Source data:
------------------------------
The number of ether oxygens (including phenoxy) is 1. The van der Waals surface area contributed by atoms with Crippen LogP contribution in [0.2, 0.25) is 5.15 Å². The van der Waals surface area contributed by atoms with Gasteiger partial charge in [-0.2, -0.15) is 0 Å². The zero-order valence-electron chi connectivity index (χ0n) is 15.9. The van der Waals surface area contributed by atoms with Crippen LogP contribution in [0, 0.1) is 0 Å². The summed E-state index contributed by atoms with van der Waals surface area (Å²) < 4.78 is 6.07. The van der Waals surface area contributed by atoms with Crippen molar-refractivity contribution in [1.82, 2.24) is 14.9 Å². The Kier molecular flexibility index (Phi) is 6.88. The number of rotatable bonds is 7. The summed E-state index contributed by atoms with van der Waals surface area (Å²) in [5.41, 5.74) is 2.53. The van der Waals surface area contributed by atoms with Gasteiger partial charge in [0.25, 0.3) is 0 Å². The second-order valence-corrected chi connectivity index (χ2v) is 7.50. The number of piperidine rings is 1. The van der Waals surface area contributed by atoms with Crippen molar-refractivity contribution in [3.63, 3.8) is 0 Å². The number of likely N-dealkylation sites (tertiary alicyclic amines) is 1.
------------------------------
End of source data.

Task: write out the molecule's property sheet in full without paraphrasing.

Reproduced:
The number of ether oxygens (including phenoxy) is 1. The van der Waals surface area contributed by atoms with Crippen LogP contribution in [0.2, 0.25) is 5.15 Å². The van der Waals surface area contributed by atoms with Gasteiger partial charge in [-0.2, -0.15) is 0 Å². The zero-order valence-electron chi connectivity index (χ0n) is 15.9. The van der Waals surface area contributed by atoms with Crippen LogP contribution in [0, 0.1) is 0 Å². The summed E-state index contributed by atoms with van der Waals surface area (Å²) < 4.78 is 6.07. The van der Waals surface area contributed by atoms with Crippen molar-refractivity contribution in [1.82, 2.24) is 14.9 Å². The Kier molecular flexibility index (Phi) is 6.88. The number of rotatable bonds is 7. The summed E-state index contributed by atoms with van der Waals surface area (Å²) in [5.41, 5.74) is 2.53. The van der Waals surface area contributed by atoms with Gasteiger partial charge in [0.25, 0.3) is 0 Å². The second-order valence-corrected chi connectivity index (χ2v) is 7.50. The number of piperidine rings is 1. The van der Waals surface area contributed by atoms with Crippen molar-refractivity contribution in [3.63, 3.8) is 0 Å². The number of likely N-dealkylation sites (tertiary alicyclic amines) is 1.